USD Magazine, Winter 2004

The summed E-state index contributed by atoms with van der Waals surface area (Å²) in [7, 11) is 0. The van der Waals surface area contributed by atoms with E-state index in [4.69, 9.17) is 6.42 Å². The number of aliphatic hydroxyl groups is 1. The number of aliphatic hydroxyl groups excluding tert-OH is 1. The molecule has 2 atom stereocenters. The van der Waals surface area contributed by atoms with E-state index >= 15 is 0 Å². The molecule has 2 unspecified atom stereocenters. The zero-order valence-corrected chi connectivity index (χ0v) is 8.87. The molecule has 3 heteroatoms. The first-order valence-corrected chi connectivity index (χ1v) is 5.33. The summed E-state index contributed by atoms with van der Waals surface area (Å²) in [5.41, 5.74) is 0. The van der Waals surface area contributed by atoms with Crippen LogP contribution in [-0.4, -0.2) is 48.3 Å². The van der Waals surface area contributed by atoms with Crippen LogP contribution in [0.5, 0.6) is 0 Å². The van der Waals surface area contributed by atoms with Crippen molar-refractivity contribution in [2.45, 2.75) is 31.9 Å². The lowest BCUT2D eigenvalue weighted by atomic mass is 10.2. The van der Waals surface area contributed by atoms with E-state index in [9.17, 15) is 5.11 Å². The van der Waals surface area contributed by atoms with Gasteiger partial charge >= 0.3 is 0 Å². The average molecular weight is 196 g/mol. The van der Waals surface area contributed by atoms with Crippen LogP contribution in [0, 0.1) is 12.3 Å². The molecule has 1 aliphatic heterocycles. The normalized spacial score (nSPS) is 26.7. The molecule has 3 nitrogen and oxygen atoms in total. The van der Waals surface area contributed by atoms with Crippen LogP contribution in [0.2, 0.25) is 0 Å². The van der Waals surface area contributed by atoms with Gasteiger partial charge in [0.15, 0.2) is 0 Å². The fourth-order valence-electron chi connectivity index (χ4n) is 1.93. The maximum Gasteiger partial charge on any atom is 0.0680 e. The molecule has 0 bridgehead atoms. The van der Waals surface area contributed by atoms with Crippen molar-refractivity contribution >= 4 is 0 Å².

5:55 a.m. It's chilly and still dark when Corp. Veronica Perez (above, far left) lines up with the Naval Reserve Officers Training Corp students for head count in the Olin Hall parking lot. For the battalion, which includes students from five local univer– sities, the Tuesday morning ritual , fol– lowed by drills or guest speakers, gives students ataste of military life. Perez, an international relations major, says she enjoys the camaraderie inherent in NROTC. The program, she says, taught her the importance of taking responsibility for her actions, which in a military setting can affect the lives of many others. Someday the 22-year-old Perez hopes to become an officer in the Marine Corps. "It's very professional," says Perez, one of 1Ochildren raised in a home where organization couldn't always be a top priority. "It's nice to have structure." 7:33 a.m. Security officer Otis Lambert is the first face most students and employees see at USO every morning. As drivers pass the kiosk at the main campus entrance, Lambert doles out waves, parking passes, advice on the best parking spots and directions - all with a trademark smile. He knows all the regulars, many who stop to exchange pleasantries. "Aren 't you freezing?" asks awoman on her way to Mass at The lmmaculata. "No, I got the heater going," Lambert assures her, as he sends her off with a handshake and parking pass. "If I miss a day of work, they know it. If I go on vacation, they know it," says the 66-year-old Lambert, who's been on the job for four years. "I love this job, and I haven't thought about retirement. Work and fun , you can 't beat it. "



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